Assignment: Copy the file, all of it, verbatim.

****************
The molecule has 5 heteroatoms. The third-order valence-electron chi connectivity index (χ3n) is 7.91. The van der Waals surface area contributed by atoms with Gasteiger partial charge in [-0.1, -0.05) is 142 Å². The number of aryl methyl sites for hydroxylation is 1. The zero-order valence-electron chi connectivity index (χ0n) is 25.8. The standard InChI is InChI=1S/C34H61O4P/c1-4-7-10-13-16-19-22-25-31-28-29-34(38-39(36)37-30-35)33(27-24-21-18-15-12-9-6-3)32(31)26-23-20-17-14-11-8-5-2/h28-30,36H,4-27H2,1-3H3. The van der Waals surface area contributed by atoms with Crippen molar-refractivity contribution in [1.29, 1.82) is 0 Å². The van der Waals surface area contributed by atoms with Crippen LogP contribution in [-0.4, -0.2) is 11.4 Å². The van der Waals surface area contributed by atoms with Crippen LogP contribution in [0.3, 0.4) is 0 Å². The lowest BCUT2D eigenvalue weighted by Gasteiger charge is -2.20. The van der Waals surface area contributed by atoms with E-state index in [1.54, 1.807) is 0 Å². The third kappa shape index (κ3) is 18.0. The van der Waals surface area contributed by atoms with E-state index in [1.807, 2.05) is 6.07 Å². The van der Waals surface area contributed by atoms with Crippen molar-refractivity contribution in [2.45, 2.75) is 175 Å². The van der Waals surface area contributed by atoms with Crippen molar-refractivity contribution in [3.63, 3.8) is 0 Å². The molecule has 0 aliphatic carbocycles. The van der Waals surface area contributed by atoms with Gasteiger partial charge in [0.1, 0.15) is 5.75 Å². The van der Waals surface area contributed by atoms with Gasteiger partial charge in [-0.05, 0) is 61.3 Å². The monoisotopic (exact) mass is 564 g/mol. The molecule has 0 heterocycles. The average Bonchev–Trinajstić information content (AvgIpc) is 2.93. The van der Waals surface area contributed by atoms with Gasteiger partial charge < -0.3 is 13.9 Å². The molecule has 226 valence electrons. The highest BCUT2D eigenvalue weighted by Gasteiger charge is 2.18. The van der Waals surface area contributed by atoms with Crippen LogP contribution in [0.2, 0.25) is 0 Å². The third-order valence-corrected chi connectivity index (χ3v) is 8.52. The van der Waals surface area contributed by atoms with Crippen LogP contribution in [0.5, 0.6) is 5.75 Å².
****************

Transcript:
The molecule has 5 heteroatoms. The third-order valence-electron chi connectivity index (χ3n) is 7.91. The van der Waals surface area contributed by atoms with Gasteiger partial charge in [-0.1, -0.05) is 142 Å². The number of aryl methyl sites for hydroxylation is 1. The zero-order valence-electron chi connectivity index (χ0n) is 25.8. The standard InChI is InChI=1S/C34H61O4P/c1-4-7-10-13-16-19-22-25-31-28-29-34(38-39(36)37-30-35)33(27-24-21-18-15-12-9-6-3)32(31)26-23-20-17-14-11-8-5-2/h28-30,36H,4-27H2,1-3H3. The van der Waals surface area contributed by atoms with Crippen molar-refractivity contribution in [1.29, 1.82) is 0 Å². The van der Waals surface area contributed by atoms with Crippen LogP contribution in [-0.4, -0.2) is 11.4 Å². The van der Waals surface area contributed by atoms with Crippen LogP contribution in [0.3, 0.4) is 0 Å². The lowest BCUT2D eigenvalue weighted by Gasteiger charge is -2.20. The van der Waals surface area contributed by atoms with E-state index in [1.54, 1.807) is 0 Å². The third kappa shape index (κ3) is 18.0. The van der Waals surface area contributed by atoms with E-state index in [1.807, 2.05) is 6.07 Å². The van der Waals surface area contributed by atoms with Crippen molar-refractivity contribution in [2.45, 2.75) is 175 Å². The van der Waals surface area contributed by atoms with Crippen molar-refractivity contribution in [3.63, 3.8) is 0 Å². The molecule has 0 aliphatic carbocycles. The van der Waals surface area contributed by atoms with Gasteiger partial charge in [0.1, 0.15) is 5.75 Å². The van der Waals surface area contributed by atoms with Gasteiger partial charge in [-0.05, 0) is 61.3 Å². The monoisotopic (exact) mass is 564 g/mol. The molecule has 0 heterocycles. The average Bonchev–Trinajstić information content (AvgIpc) is 2.93. The van der Waals surface area contributed by atoms with Gasteiger partial charge < -0.3 is 13.9 Å². The molecule has 226 valence electrons. The highest BCUT2D eigenvalue weighted by Gasteiger charge is 2.18. The van der Waals surface area contributed by atoms with Crippen LogP contribution in [0.2, 0.25) is 0 Å². The third-order valence-corrected chi connectivity index (χ3v) is 8.52. The van der Waals surface area contributed by atoms with Crippen LogP contribution in [0.5, 0.6) is 5.75 Å².